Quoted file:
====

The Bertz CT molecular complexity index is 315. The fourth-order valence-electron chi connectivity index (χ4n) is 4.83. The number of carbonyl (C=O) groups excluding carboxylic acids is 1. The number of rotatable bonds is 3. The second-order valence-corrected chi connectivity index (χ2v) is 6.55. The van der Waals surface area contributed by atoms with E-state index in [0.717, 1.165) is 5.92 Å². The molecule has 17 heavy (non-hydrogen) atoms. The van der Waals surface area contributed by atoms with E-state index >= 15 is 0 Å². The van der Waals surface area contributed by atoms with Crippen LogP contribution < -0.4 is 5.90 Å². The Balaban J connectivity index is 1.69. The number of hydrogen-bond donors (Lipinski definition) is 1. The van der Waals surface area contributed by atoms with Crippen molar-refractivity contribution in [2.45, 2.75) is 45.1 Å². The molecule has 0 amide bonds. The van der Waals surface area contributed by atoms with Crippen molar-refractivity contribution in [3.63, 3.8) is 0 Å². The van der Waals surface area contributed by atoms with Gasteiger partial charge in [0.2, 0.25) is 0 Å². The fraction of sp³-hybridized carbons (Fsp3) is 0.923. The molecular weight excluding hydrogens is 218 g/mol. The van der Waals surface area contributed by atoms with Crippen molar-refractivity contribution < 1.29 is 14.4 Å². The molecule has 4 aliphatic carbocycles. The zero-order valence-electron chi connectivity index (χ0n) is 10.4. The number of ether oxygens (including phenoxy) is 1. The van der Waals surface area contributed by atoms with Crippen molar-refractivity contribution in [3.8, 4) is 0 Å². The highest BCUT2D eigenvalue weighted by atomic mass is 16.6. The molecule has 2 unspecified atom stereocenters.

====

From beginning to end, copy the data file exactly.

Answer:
The Bertz CT molecular complexity index is 315. The fourth-order valence-electron chi connectivity index (χ4n) is 4.83. The number of carbonyl (C=O) groups excluding carboxylic acids is 1. The number of rotatable bonds is 3. The second-order valence-corrected chi connectivity index (χ2v) is 6.55. The van der Waals surface area contributed by atoms with E-state index in [0.717, 1.165) is 5.92 Å². The molecule has 17 heavy (non-hydrogen) atoms. The van der Waals surface area contributed by atoms with E-state index >= 15 is 0 Å². The van der Waals surface area contributed by atoms with Crippen LogP contribution < -0.4 is 5.90 Å². The Balaban J connectivity index is 1.69. The number of hydrogen-bond donors (Lipinski definition) is 1. The van der Waals surface area contributed by atoms with Crippen molar-refractivity contribution in [2.45, 2.75) is 45.1 Å². The molecule has 0 amide bonds. The van der Waals surface area contributed by atoms with Crippen molar-refractivity contribution in [3.63, 3.8) is 0 Å². The van der Waals surface area contributed by atoms with Gasteiger partial charge in [0.2, 0.25) is 0 Å². The fraction of sp³-hybridized carbons (Fsp3) is 0.923. The molecular weight excluding hydrogens is 218 g/mol. The van der Waals surface area contributed by atoms with Crippen molar-refractivity contribution < 1.29 is 14.4 Å². The molecule has 4 aliphatic carbocycles. The zero-order valence-electron chi connectivity index (χ0n) is 10.4. The number of ether oxygens (including phenoxy) is 1. The van der Waals surface area contributed by atoms with Crippen molar-refractivity contribution in [3.8, 4) is 0 Å². The highest BCUT2D eigenvalue weighted by atomic mass is 16.6. The molecule has 2 unspecified atom stereocenters.